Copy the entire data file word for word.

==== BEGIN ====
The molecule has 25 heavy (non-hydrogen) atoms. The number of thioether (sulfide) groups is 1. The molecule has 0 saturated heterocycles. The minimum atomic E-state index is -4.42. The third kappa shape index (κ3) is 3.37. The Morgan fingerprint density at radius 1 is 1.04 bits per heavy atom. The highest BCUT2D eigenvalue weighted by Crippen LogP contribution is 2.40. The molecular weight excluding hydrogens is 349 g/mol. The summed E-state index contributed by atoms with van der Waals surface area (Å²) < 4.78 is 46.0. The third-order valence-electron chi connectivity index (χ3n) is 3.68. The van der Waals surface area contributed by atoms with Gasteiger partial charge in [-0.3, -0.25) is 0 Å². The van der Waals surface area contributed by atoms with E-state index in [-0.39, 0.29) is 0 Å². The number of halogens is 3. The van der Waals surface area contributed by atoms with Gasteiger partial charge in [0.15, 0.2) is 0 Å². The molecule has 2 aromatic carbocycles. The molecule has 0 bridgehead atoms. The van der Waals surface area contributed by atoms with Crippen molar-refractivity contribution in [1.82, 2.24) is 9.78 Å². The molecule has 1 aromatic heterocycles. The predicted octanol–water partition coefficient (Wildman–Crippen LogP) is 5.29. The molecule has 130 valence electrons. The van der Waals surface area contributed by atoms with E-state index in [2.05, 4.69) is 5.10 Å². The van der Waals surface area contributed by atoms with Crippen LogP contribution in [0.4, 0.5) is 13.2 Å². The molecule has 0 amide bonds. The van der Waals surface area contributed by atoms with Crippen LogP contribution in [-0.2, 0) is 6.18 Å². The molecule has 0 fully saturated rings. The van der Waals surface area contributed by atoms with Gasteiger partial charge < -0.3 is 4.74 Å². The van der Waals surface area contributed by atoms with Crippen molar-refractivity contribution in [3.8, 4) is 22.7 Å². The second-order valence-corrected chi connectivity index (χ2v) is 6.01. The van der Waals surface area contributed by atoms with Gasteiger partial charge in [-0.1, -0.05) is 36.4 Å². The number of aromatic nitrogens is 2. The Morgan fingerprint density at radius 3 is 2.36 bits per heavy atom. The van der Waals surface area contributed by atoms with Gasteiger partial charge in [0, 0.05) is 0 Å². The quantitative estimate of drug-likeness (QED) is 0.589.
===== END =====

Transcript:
The molecule has 25 heavy (non-hydrogen) atoms. The number of thioether (sulfide) groups is 1. The molecule has 0 saturated heterocycles. The minimum atomic E-state index is -4.42. The third kappa shape index (κ3) is 3.37. The Morgan fingerprint density at radius 1 is 1.04 bits per heavy atom. The highest BCUT2D eigenvalue weighted by Crippen LogP contribution is 2.40. The molecular weight excluding hydrogens is 349 g/mol. The summed E-state index contributed by atoms with van der Waals surface area (Å²) < 4.78 is 46.0. The third-order valence-electron chi connectivity index (χ3n) is 3.68. The van der Waals surface area contributed by atoms with Gasteiger partial charge in [-0.3, -0.25) is 0 Å². The van der Waals surface area contributed by atoms with E-state index in [-0.39, 0.29) is 0 Å². The number of halogens is 3. The van der Waals surface area contributed by atoms with Gasteiger partial charge in [0.15, 0.2) is 0 Å². The molecule has 2 aromatic carbocycles. The molecule has 0 bridgehead atoms. The van der Waals surface area contributed by atoms with Crippen molar-refractivity contribution in [1.82, 2.24) is 9.78 Å². The molecule has 1 aromatic heterocycles. The predicted octanol–water partition coefficient (Wildman–Crippen LogP) is 5.29. The molecule has 130 valence electrons. The van der Waals surface area contributed by atoms with E-state index in [2.05, 4.69) is 5.10 Å². The van der Waals surface area contributed by atoms with Crippen LogP contribution in [0.4, 0.5) is 13.2 Å². The molecule has 0 amide bonds. The van der Waals surface area contributed by atoms with Crippen LogP contribution in [-0.2, 0) is 6.18 Å². The molecule has 0 fully saturated rings. The van der Waals surface area contributed by atoms with Gasteiger partial charge < -0.3 is 4.74 Å². The van der Waals surface area contributed by atoms with Crippen molar-refractivity contribution in [3.8, 4) is 22.7 Å². The second-order valence-corrected chi connectivity index (χ2v) is 6.01. The van der Waals surface area contributed by atoms with Gasteiger partial charge in [-0.1, -0.05) is 36.4 Å². The number of aromatic nitrogens is 2. The Morgan fingerprint density at radius 3 is 2.36 bits per heavy atom. The van der Waals surface area contributed by atoms with Gasteiger partial charge in [0, 0.05) is 0 Å². The quantitative estimate of drug-likeness (QED) is 0.589.